Thanks for the daily updates. I admire your tenacity to spend that many hours in the saddle. One of my friends, Ted Koziell–Sun City, Texas, is doing the entire ride as well. Please tell him we all said hi.
Richard, Chipseal is a pavement created by laying down a layer of hot tar, then covering itwith gravel. Instead of rolling the gravel to make a smooth surface, the crews leave for a period of time (days to weeks) then return and sweep up the loose gravel which traffic hasn’t mashed into pavement. Thanks for your observations and support.
Hi Sheila and Spencer…I’m not sure you will remember me, but I was one of the folks from the Cincinnati group from week 1. I have enjoyed everyday reading your bike adventure and it allows me to feel part of the ride. I don’t have the ability to take that much time off, but one day I hope to finish the rest of the states.
I would like to check on a few more of the friends that we made during our short ride. How is Christian doing…any more flat tires? The Kathy that went home with an accident, was she from PA? And how’s Charlie, Rick and Joe…still hanging in there?
I will continue to say prayers for a safe trip for you two…and Please! keep writing!
Judy, of course we remember you. Glad you’re enjoying the blog. Christian is doing GREAT. Not sure about flats. You can read his blog (check under Why on our website for link). Yes, that was Kathy from Erie, PA. There’s also a link to her blog on our Why page as well. Believe it or not Rick is doing great. He hit a serious wall around West Yellowstone and was doubled over in pain. He thought he was going to have to quit and go home but he saw a doctor, took some meds and days off and is back at it, with an adjustment to his bike ergonomics. Charlie left last week. Joe never made it back after an infection sidelined him.
Thanks for your prayers and good wishes. We WILL keep writing.
Glad to hear you took advantage of the rest day AND the AC. I appreciate your updates and enjoy experiencing it all along with you both. I enjoyed the day off explanation of the different riders participation and your relationships with them. Keep the updates and great pictures coming, we check every day!
To think we got to a warm high of 55 degrees yesterday with rain! Just think of us when you’re roasting, perhaps that will help.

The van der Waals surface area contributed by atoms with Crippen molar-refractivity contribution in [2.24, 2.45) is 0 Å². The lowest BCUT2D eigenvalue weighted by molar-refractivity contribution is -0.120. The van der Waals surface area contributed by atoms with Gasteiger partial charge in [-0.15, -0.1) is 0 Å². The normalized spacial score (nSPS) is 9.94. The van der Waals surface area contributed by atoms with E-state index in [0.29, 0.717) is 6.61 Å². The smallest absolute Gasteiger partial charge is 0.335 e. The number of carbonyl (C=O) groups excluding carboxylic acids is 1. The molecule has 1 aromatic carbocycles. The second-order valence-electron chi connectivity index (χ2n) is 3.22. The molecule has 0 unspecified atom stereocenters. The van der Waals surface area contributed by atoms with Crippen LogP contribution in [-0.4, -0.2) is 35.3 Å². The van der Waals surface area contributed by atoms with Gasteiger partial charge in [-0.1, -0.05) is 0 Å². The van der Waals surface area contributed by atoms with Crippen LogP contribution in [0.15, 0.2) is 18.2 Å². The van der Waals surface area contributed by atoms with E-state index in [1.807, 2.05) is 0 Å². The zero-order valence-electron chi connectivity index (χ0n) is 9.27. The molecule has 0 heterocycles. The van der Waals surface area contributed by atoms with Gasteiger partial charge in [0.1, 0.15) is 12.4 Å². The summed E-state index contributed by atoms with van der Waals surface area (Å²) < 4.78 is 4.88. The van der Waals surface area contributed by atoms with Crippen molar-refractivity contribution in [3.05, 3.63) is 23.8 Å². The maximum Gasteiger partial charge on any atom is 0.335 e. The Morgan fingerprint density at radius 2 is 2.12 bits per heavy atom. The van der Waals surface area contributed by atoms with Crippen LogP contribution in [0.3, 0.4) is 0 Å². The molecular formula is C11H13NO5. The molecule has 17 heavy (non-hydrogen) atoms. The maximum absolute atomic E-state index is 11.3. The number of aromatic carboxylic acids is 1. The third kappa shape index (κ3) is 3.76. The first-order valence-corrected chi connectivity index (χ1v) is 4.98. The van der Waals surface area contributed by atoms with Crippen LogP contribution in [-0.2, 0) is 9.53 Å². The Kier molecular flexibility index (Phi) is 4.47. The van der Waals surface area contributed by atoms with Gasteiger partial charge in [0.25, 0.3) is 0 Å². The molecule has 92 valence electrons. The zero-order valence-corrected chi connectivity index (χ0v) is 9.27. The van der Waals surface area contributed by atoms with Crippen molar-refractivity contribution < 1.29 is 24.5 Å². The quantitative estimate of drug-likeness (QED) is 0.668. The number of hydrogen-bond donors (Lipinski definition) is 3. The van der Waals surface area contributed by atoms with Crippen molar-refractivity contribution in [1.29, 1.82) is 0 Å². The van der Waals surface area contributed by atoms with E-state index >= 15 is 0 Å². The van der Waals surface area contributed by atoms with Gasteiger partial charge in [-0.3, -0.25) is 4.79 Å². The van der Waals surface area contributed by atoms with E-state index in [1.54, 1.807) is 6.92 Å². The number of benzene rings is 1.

Carol, J just looked at the nation’s weather map. The high temperatures are clustered in one state and marked in white to indicate 110* or more. Guess where the white is centered? Miller, SD. I’m imagining Seattle’s 55. Ahhhhhhhhhh.
Enjoyed week #4 adventure and it was a pleasure to meet and ride with the both of you. Thanks for the the mention in your blog. In the 6 days that I rode, there was some difficult days in the saddle with the most difficult day being yesterday when I had to depart and head home. As it turned out it took 24 hrs to get home with weather playing havoc with our travel plans. Anyway I’m looking forward to following your daily exploits. Ride on!!!!
Thanks for the note Johnny. It was great meeting you and Marina. Sorry your difficult time getting home. Weather seems to be a lot of our news as well with record-breaking heat.
Your blog is terrific! It’s exciting to hear the tales of all your experiences on the road. Thanks so much for keeping us all connected to you and your journey.
Midwest heat! The last traverse across the US for me was in 1985 when I brought my Mother and her dog AND her huge plants from New York to Index! No airconditioning! Nada! And we did it in mid-July…hang in there and enjoy every minute…love to you both!
Sheila and Spencer, great blog and photos! It helps us all feel connected to your adventure.
Here is a question for you, Do you feel better/worse/unchanged after your weekly day off? During Le Tour, they talk about how some riders react differently after a rest day.
Keep safe (and cool),
Pat and Kathy
The morning photo is really special. What a nice reward for getting an early start. The fundraisers Kathy, Christian and Carole have blogs. Does anyone else? Hope you are having as much fun riding as I am reading about it.
Thanks for your vivid descriptions of the country you see everyday. I remain in awe of what you and Sheila are doing and look forward to the next day’s posting.
On Sunday Fran and I rode a fast century in and around DeKalb IL.
The route was low traffic, the road surface was smooth, and it was wonderfully HOT.
On Saturday we Ride Across INdiana, from Terre Haute to Richmond, with 1600 or so other cyclists.
Our sons Daniel and Eric will be our crew for the Rain Ride.
Picked up our passports this AM and are good to go for Cycle America Week 7.
WOW…asking for comments certainly paid off! Thanks to all who wrote.
Pat & Kathy, I can’t speak for Spencer but I’m finding the rest day in the motel essential. It’s great to have a whole day that we don’t get on the bike and are in a real bed (off the floor). I feel refreshed when we start again on Monday morning. There’s a certain rhythm to the days and the weeks and the rest day is an important part of that.